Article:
OPM2 cells (2.5×105) were plated in 12-well-plates and were treated with modified Fe3O4 NPs with the concentration of 100 μg/mL for 9 hours; starvation treatment was used as a positive control and dimethyl sulfoxide (DMSO) treatment was used as a negative control. OPM2 cells were then collected in cold phosphate buffer solution and transferred to glass slides using cytospin (Thermo) by a centrifuge at 800 rpm for 5 minutes. Cells were then subject to immunofluorescence analysis by staining with an anti-LC3 antibody (10 μg/mL) using a protocol as described previously.12 Before being analyzed on a confocal microscopy (Olympus), cells were incubated with DAPI ( 5 μg/mL) for 10 minutes. The wavelengths of excitation and emission (Ex/Em) for DAPI and fluorescein isothiocyanate (FITC) were 405/498 nm and 488/525 nm, respectively.12
Studies in primary blood cells
Whole blood samples were collected in heparin-treated tubes from adult male mice (8 weeks old, 20–22 grams, provided by Shanghai Slac Laboratory Animal Co. Ltd., Shanghai, People’s Republic of China). The mice were anaesthetized by an injection of 4% chloral hydrate. Nucleated cells were then isolated from whole blood samples by a gradient centrifugation using Ficoll agent (Sigma-Aldrich)13 and subjected to incubation with Fe3O4 NPs for 9 hours before being analyzed for the expression of LC3, Beclin 1, and Bcl-2 with specific antibodies.
Characterization of surface-modified Fe3O4 NPs
The sizes of synthesized Fe3O4 NPs were determined by with transmission electronic microscopy. As shown in Figures 1A, B, and C, Fe3O4 NPs coated with various modifications were uniformly dispersed, the average sizes of the particles were <10 nm. Further studies by DLS found the hydrodynamic sizes varied depending on the modifications. The average DLS sizes of DA- and DMSA- modified nanoparticles were 25±4 and 26±4 nm, respectively, while the PEG modification increased the average DLS size to 50±7 nm (Figure 1D). Zeta potentials of each type of Fe3O4 NPs in water are shown in Figure 1E. As expected, the modification affected the surface charge. Compared with the Fe3O4-DA and Fe3O4-DMSA particles, the Fe3O4-PEG particles carried a relative low potential, which was consistent with our previous studies.7 Further studies showed that these modified Fe3O4 NPs could dissolve in different types of solutions including water, phosphate buffered saline (PBS), RPMI-1640 cell medium, and fetal bovine serum. All solutions exhibited excellent stability in all tested physiological solutions within 24 hours (Figures 1F–H).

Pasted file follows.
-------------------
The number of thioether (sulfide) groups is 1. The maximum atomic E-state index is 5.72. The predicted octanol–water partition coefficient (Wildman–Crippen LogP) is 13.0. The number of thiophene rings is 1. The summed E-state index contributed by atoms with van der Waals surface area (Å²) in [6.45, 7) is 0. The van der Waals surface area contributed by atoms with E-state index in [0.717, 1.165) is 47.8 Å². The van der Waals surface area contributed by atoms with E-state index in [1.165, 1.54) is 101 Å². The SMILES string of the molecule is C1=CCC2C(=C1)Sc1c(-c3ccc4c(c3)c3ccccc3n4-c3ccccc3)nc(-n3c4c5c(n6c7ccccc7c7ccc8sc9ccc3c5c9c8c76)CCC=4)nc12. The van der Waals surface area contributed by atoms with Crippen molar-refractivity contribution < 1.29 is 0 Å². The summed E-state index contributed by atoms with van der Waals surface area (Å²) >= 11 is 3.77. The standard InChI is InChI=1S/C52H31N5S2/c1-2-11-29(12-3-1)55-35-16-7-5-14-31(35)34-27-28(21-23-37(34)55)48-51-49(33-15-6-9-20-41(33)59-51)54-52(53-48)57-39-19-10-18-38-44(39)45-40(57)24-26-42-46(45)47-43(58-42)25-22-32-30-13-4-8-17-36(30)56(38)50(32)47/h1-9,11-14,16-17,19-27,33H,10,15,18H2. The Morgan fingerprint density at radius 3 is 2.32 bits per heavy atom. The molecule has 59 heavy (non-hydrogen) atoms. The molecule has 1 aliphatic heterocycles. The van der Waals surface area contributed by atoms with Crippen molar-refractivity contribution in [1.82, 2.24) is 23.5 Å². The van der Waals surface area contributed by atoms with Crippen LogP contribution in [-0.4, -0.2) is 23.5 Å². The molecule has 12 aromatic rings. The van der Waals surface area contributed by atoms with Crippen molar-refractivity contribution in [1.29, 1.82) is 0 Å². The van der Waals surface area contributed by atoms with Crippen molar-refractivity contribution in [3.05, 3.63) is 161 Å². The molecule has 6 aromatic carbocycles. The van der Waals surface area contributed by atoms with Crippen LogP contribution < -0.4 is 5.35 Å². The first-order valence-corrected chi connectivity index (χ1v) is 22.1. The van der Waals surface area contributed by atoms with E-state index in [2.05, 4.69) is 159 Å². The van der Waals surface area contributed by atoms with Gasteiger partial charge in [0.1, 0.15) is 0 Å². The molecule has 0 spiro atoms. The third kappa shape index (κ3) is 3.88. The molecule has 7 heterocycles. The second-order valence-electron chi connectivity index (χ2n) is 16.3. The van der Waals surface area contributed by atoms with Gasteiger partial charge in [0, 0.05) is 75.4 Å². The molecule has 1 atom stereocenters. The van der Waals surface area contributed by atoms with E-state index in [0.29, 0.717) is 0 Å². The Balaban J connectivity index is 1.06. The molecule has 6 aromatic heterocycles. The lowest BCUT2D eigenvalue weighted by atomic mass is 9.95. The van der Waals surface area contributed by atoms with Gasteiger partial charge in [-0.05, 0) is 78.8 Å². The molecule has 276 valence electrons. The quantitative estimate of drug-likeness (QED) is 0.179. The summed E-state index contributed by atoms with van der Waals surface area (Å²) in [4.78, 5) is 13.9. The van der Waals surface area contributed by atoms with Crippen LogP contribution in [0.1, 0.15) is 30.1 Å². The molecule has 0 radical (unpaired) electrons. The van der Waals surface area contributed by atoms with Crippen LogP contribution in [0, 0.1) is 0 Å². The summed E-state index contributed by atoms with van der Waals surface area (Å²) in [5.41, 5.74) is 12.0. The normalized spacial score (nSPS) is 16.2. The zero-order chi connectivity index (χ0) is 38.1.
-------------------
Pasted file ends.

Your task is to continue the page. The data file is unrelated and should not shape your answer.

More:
Fe3O4 NPs induce autophagy in blood cancer cells
NPs are not toxic to many cell types, but recent investigations showed that they can induce apoptosis and/or autophagy in certain cells, such as lung cancer cells.6 To find out whether the Fe3O4 NPs induced autophagy in blood cancer cells, leukemia cell lines (OCI-AML2 and K562) and multiple myeloma (MM) cell lines (OPM2, 8226, JJN3) were treated with 100 μg/mL of Fe3O4 NPs with specific modifications including DA, DMSA, or PEG for 9 hours. To view autophagy induced by Fe3O4 NPs, the expression level of LC3-II, a phosphatidylethanolamine (PE)-conjugated form from microtubule-associated protein 1A/B-LC3 was measured because it is a common indicator of autophagy.14 Immunoblotting suggested that LC3-II was induced in all cells treated with Fe3O4 NPs (Figure 2A). This induction of LC3-II was in a time- and concentration-dependent manner (Figures 2B and C). LC3-II could be induced by Fe3O4 NPs at a concentration as low as 12.5 μg/mL within 9 hours (Figure 2B), or within 3 hours at the 100 μg/mL of all three types of particles (Figure 2C). To further visualize whether increased LC3-II was lipidated to the autophagosome membrane, OPM2 cells were starved or treated with each type of Fe3O4 NPs at 100 μg/mL for 9 hours, followed by immunofluorescence staining.12 As shown in Figure 2D, starvation, as predicted, led to increased LC3-II puncta appearing as green dots in the confocal microscope. Similar to starvation, Fe3O4 NPs at all modifications also led to increased LC3-II puncta, a critical marker of autophagy.12,14 Therefore, Fe3O4 NPs probably induce autophagy in blood cancer cells.
Fe3O4 NPs-induced autophagy is blocked by inhibitors of autophagy or lysosomes
It is well known that autophagy can be blocked by specific autophagy inhibitors or lysosome inhibitors.15 To further confirm Fe3O4 NPs-induced autophagy, myeloma cell line OPM2 was treated with Fe3O4 NPs alone or along with 3-MA, an inhibitor of autophagy, or bafilomycin A1 (BafA), a lysosome inhibitor.15 As shown in Figure 3, Fe3O4 NPs induced LC3-II and decreased p62. When 3-MA was added, the changes of LC3-II and p62 by Fe3O4 NPs were abolished (Figures 3A, B, and C). In contrast, BafA increased the protein levels of both LC3-II and p62. Because p62 degradation is a hallmark of the autophagy flux and an important biomarker of autophagy,16 the effects of 3-MA and BafA on the protein level of p62 further demonstrated that Fe3O4 NPs-induced autophagy in blood cancer cells.